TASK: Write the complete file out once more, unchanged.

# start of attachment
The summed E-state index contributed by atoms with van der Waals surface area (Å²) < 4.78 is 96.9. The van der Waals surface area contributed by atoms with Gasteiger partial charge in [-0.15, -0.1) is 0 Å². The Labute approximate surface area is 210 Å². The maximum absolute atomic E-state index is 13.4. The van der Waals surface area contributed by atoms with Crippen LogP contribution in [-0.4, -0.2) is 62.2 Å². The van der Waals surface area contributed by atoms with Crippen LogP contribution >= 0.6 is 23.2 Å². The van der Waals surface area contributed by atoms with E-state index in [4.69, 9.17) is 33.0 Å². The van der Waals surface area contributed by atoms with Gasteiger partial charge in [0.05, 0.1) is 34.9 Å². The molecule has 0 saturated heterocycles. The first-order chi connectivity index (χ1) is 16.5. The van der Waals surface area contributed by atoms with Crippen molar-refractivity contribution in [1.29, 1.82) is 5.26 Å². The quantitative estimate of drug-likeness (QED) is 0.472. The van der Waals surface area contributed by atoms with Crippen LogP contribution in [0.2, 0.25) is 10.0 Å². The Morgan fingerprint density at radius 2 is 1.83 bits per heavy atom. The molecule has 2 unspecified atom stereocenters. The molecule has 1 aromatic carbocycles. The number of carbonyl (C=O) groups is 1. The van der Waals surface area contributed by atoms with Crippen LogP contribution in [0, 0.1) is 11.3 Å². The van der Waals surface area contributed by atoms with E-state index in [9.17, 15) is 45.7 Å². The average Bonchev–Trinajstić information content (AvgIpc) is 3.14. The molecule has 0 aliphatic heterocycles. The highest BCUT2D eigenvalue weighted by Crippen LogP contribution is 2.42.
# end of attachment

The summed E-state index contributed by atoms with van der Waals surface area (Å²) < 4.78 is 96.9. The van der Waals surface area contributed by atoms with Gasteiger partial charge in [-0.15, -0.1) is 0 Å². The Labute approximate surface area is 210 Å². The maximum absolute atomic E-state index is 13.4. The van der Waals surface area contributed by atoms with Crippen LogP contribution in [-0.4, -0.2) is 62.2 Å². The van der Waals surface area contributed by atoms with Crippen LogP contribution >= 0.6 is 23.2 Å². The van der Waals surface area contributed by atoms with E-state index in [4.69, 9.17) is 33.0 Å². The van der Waals surface area contributed by atoms with Gasteiger partial charge in [0.05, 0.1) is 34.9 Å². The molecule has 0 saturated heterocycles. The first-order chi connectivity index (χ1) is 16.5. The van der Waals surface area contributed by atoms with Crippen molar-refractivity contribution in [1.29, 1.82) is 5.26 Å². The quantitative estimate of drug-likeness (QED) is 0.472. The van der Waals surface area contributed by atoms with Crippen LogP contribution in [0.2, 0.25) is 10.0 Å². The Morgan fingerprint density at radius 2 is 1.83 bits per heavy atom. The molecule has 2 unspecified atom stereocenters. The molecule has 1 aromatic carbocycles. The number of carbonyl (C=O) groups is 1. The van der Waals surface area contributed by atoms with Crippen LogP contribution in [0, 0.1) is 11.3 Å². The van der Waals surface area contributed by atoms with E-state index in [9.17, 15) is 45.7 Å². The average Bonchev–Trinajstić information content (AvgIpc) is 3.14. The molecule has 0 aliphatic heterocycles. The highest BCUT2D eigenvalue weighted by Crippen LogP contribution is 2.42.